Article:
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R. v. Rush

NOTE: The following is copyright of the respective owner(s). SENSE does not assume any liability pertaining to the accuracy of the information presented. Readers are advised to independently verify information they intend to rely upon, and should obtain original copies if they intend to present the following case in court.
Kelowna No. SC02452788
February 23, 1999
Traffic Division

- v -


[1] The defendant is charged, as the registered owner of a motor vehicle, with speeding against highway sign pursuant to the Motor Vehicle Act, R.S.B.C. 1996, 318, s. 146(3) and s. 83.1(2); and later being the photoradar provision. The defence submitted that the qualified operatorís certificate and viva voce (oral) evidence did not prove use of the prescribed speed-monitoring device.


[2] The standard certificates of the Enforcement Officer Vehicle Image Evidence, the Enforcement Officer Qualified Operator and Vehicle Ownership ("certificates"), were entered into evidence by Crown with consent of the defendant.

[3] The evidence on the "certificates" revealed that on January 23, 1998, a vehicle bearing British Columbia license plate DXN 843 was captured, on photoradar, going 73 km/hr at 18:51:04 hours on Highway 33 southbound 800 block at or near Kelowna, B.C. The speed limit there was governed by a visible sign indicating the limit to be 60 km/hr. The officer operating the device, Constable R.F. Gardner, certified he was qualified to and was operating an Autopatrol® (Speed Camera: Model # PR 100), which he found to be working properly between 18:46 and 20:17 hours on January 23, 1998. The motor vehicle bearing licence plate DNX 843 was owned by David Michael Rush on January 23, 1998.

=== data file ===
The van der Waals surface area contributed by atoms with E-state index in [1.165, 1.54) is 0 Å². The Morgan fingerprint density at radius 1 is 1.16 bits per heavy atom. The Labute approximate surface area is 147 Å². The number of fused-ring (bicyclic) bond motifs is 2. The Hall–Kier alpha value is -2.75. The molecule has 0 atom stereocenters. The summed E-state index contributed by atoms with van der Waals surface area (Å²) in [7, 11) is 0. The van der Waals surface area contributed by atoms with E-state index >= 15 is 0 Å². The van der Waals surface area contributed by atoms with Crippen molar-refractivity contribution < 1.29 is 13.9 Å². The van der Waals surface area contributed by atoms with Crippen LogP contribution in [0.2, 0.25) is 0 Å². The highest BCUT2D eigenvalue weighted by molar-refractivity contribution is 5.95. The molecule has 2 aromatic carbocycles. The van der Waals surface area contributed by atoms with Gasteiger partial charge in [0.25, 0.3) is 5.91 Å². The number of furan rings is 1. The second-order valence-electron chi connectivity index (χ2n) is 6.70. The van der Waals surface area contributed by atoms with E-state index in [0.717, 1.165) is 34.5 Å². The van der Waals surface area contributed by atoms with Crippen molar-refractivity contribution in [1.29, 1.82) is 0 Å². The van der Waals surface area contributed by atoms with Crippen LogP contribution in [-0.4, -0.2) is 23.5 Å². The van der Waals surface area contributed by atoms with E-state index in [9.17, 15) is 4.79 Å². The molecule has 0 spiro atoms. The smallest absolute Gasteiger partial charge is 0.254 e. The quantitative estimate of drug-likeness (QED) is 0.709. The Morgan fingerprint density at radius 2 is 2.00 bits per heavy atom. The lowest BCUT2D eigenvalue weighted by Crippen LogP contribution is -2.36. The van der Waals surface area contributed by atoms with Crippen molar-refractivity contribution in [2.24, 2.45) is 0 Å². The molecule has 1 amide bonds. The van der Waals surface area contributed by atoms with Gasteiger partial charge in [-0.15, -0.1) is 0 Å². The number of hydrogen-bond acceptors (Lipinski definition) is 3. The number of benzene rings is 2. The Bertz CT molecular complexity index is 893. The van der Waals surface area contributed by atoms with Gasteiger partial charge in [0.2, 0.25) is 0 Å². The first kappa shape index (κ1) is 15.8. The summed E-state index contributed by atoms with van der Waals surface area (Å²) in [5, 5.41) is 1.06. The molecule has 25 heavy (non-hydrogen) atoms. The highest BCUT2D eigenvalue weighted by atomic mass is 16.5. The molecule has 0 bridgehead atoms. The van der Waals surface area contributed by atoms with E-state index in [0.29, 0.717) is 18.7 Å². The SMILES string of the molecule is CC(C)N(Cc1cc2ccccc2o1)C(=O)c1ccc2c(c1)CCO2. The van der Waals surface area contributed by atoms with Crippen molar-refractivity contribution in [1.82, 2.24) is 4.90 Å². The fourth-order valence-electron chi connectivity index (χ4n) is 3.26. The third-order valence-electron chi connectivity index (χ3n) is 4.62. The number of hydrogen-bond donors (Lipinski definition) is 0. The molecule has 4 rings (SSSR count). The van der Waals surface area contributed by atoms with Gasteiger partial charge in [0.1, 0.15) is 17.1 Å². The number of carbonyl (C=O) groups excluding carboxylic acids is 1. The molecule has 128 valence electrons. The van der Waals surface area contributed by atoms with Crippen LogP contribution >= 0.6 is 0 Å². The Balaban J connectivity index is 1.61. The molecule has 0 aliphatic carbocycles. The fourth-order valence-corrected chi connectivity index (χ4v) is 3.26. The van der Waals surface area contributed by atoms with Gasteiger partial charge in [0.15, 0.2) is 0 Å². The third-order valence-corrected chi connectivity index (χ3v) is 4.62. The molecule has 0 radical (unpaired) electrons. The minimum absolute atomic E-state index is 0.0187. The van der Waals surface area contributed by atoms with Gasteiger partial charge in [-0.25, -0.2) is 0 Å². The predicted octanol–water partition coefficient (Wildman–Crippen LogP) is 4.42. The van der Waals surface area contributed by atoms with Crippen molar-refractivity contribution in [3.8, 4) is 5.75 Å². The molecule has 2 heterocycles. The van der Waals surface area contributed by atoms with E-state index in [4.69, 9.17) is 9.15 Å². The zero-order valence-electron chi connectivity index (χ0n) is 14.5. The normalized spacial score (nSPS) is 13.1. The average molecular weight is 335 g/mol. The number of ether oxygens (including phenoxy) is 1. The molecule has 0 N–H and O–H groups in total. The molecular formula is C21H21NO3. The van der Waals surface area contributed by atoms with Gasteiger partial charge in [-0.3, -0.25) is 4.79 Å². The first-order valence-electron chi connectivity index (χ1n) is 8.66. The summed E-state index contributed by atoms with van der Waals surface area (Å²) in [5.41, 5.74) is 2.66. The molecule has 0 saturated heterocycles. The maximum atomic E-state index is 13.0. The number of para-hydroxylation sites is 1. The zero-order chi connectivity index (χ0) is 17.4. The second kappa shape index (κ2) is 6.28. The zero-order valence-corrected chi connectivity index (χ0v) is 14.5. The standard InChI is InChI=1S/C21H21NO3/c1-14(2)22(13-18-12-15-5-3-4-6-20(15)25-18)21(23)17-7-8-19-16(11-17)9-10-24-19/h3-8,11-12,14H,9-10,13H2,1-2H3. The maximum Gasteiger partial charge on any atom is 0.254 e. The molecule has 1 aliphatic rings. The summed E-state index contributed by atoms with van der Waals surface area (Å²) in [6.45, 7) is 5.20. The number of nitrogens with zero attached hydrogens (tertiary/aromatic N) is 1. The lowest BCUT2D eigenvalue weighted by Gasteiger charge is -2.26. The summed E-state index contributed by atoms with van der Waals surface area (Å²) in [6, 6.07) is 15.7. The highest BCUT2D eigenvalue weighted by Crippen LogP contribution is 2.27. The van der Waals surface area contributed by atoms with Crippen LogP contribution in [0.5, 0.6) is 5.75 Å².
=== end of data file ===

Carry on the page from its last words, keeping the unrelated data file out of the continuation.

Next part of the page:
[4] At trial the qualified operator Constable R.F. Gardner testified that there is only one type of device used in British Columbia, introducing photographs of the equipment used on the date in question. He described the device, commonly called "PR100", shown in the photos as being comprised of four separate components:

1. lap top computer;
2. transceiver unit;
3. camera; and
4. film canister

He testified about the components as follows:

[5] The lap top computer is the "foreman" which coordinates the components. It is not an American Traffic Systems (ATS) product, but comes with the device from ATS. The lap top computer in use is believed by Constable Gardner to be a Toshiba model. It usually remains in the van but can be removed.

[6] The transceiver is the central component, and has been upgraded with new software once since the device began to be used in British Columbia. This software update eliminated the need to check the calibration of the unit with a tuning fork. The photographs show, and viva voce evidence of Constable Gardner confirms, that there is a plate an the rear of the transceiver which says:

Autopatrol PR-100 Speed Camera System
IC ID: CANADA 2158 8315
Serial No. PR100R0100
Manufactured in the USA by American Traffic Systems, Inc.

[7] The camera sits on top of the transceiver recording the photograph and printing the data. There is a plate on the back of it which says:

Model TC-1000 TraffiCamÔ
Serial No. PR100C0251
Manufactured in the USA
By American Traffic Systems, Inc.

[8] The film canister fits on to the back of the camera. It too has a separate label which Constable Gardner testified read "Model #TC 1000 M". No photo was provided.